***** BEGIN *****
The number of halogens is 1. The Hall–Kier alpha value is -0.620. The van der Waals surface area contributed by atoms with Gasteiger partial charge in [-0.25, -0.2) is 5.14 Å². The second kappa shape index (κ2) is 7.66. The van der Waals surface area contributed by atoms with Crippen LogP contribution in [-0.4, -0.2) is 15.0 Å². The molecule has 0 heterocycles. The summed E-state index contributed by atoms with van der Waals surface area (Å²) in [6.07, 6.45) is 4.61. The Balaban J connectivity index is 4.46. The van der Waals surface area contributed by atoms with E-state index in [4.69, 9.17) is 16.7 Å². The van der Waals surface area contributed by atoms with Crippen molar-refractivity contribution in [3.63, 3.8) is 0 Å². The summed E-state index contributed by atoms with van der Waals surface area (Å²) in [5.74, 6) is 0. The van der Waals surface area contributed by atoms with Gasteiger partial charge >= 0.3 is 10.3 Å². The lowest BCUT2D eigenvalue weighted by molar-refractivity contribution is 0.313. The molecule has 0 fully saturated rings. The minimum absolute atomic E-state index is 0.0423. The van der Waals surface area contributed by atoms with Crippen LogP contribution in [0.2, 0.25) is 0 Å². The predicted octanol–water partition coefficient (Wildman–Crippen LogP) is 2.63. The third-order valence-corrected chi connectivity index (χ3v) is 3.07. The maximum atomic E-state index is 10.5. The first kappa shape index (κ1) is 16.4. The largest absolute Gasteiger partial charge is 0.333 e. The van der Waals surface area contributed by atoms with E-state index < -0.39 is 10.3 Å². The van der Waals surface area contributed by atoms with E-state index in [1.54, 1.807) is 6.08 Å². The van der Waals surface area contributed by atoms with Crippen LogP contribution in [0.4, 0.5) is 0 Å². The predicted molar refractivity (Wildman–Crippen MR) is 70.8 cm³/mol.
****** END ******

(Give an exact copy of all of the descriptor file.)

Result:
The number of halogens is 1. The Hall–Kier alpha value is -0.620. The van der Waals surface area contributed by atoms with Gasteiger partial charge in [-0.25, -0.2) is 5.14 Å². The second kappa shape index (κ2) is 7.66. The van der Waals surface area contributed by atoms with Crippen LogP contribution in [-0.4, -0.2) is 15.0 Å². The molecule has 0 heterocycles. The summed E-state index contributed by atoms with van der Waals surface area (Å²) in [6.07, 6.45) is 4.61. The Balaban J connectivity index is 4.46. The van der Waals surface area contributed by atoms with E-state index in [4.69, 9.17) is 16.7 Å². The van der Waals surface area contributed by atoms with Crippen molar-refractivity contribution in [3.63, 3.8) is 0 Å². The summed E-state index contributed by atoms with van der Waals surface area (Å²) in [5.74, 6) is 0. The van der Waals surface area contributed by atoms with Gasteiger partial charge >= 0.3 is 10.3 Å². The lowest BCUT2D eigenvalue weighted by molar-refractivity contribution is 0.313. The molecule has 0 fully saturated rings. The minimum absolute atomic E-state index is 0.0423. The van der Waals surface area contributed by atoms with Crippen LogP contribution in [0.2, 0.25) is 0 Å². The predicted octanol–water partition coefficient (Wildman–Crippen LogP) is 2.63. The third-order valence-corrected chi connectivity index (χ3v) is 3.07. The maximum atomic E-state index is 10.5. The first kappa shape index (κ1) is 16.4. The largest absolute Gasteiger partial charge is 0.333 e. The van der Waals surface area contributed by atoms with E-state index < -0.39 is 10.3 Å². The van der Waals surface area contributed by atoms with E-state index in [1.54, 1.807) is 6.08 Å². The van der Waals surface area contributed by atoms with Crippen LogP contribution in [0.4, 0.5) is 0 Å². The predicted molar refractivity (Wildman–Crippen MR) is 70.8 cm³/mol.